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In JoVE (1)
- Quantitative, Real-time Analysis of Base Excision Repair Activity in Cell Lysates Utilizing Lesion-specific Molecular Beacons
Other Publications (2)
Articles by Robert W. Sobol in JoVE
Quantitative, Real-time Analysis of Base Excision Repair Activity in Cell Lysates Utilizing Lesion-specific Molecular Beacons
David Svilar1,2, Conchita Vens3, Robert W. Sobol1,2,4
1Department of Pharmacology & Chemical Biology, University of Pittsburgh School of Medicine, 2Hillman Cancer Center, University of Pittsburgh Cancer Institute, 3Department of Experimental Therapy, The Netherlands Cancer Institute, 4Department of Human Genetics, University of Pittsburgh School of Public Health
We describe a method for the quantitative, real-time measurement of DNA glycosylase and AP endonuclease activities in cell nuclear lysates. The assay yields rates of DNA Repair activity amenable to kinetic analysis and is adaptable for quantification of DNA Repair activity in tissue and tumor lysates or with purified proteins.
Other articles by Robert W. Sobol on PubMed
The Journal of Clinical Investigation. Jun, 2004 | Pubmed ID: 15199406
Uracil-DNA glycosylase (UNG) is involved in base excision repair of aberrant uracil residues in nuclear and mitochondrial DNA. Ung knockout mice generated by gene targeting are viable, fertile, and phenotypically normal and have regular mutation rates. However, when exposed to a nitric oxide donor, Ung(-/-) fibroblasts show an increase in the uracil/cytosine ratio in the genome and augmented cell death. After combined oxygen-glucose deprivation, Ung(-/-) primary cortical neurons have increased vulnerability to cell death, which is associated with early mitochondrial dysfunction. In vivo, UNG expression and activity are low in brains of naive WT mice but increase significantly after reversible middle cerebral artery occlusion and reperfusion. Moreover, major increases in infarct size are observed in Ung(-/-) mice compared with littermate control mice. In conclusion, our results provide compelling evidence that UNG is of major importance for tissue repair after brain ischemia.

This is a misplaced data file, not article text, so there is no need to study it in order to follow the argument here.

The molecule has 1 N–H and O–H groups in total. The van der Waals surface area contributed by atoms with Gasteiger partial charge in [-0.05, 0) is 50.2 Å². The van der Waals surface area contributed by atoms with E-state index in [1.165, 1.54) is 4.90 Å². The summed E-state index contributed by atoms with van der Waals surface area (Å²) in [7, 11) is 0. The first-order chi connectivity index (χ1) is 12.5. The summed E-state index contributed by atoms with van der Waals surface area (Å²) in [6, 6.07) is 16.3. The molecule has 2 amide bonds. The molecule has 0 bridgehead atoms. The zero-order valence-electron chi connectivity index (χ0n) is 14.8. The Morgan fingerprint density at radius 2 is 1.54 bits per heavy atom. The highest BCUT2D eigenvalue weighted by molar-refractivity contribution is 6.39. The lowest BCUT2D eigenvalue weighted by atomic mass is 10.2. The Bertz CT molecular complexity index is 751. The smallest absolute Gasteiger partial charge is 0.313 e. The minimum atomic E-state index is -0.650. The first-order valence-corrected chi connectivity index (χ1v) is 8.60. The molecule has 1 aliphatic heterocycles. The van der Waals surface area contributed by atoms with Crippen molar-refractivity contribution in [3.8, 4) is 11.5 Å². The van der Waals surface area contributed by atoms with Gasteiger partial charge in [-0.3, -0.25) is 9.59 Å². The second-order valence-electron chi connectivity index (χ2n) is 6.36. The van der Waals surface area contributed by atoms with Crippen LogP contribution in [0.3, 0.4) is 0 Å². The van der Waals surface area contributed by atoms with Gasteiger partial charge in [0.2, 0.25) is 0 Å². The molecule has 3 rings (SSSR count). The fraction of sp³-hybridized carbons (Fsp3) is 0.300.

Folate Deficiency Induces Neurodegeneration and Brain Dysfunction in Mice Lacking Uracil DNA Glycosylase
The Journal of Neuroscience : the Official Journal of the Society for Neuroscience. Jul, 2008 | Pubmed ID: 18614692
Folate deficiency and resultant increased homocysteine levels have been linked experimentally and epidemiologically with neurodegenerative conditions like stroke and dementia. Moreover, folate deficiency has been implicated in the pathogenesis of psychiatric disorders, most notably depression. We hypothesized that the pathogenic mechanisms include uracil misincorporation and, therefore, analyzed the effects of folate deficiency in mice lacking uracil DNA glycosylase (Ung-/-) versus wild-type controls. Folate depletion increased nuclear mutation rates in Ung-/- embryonic fibroblasts, and conferred death of cultured Ung-/- hippocampal neurons. Feeding animals a folate-deficient diet (FD) for 3 months induced degeneration of CA3 pyramidal neurons in Ung-/- but not Ung+/+ mice along with decreased hippocampal expression of brain-derived neurotrophic factor protein and decreased brain levels of antioxidant glutathione. Furthermore, FD induced cognitive deficits and mood alterations such as anxious and despair-like behaviors that were aggravated in Ung-/- mice. Independent of Ung genotype, FD increased plasma homocysteine levels, altered brain monoamine metabolism, and inhibited adult hippocampal neurogenesis. These results indicate that impaired uracil repair is involved in neurodegeneration and neuropsychiatric dysfunction induced by experimental folate deficiency.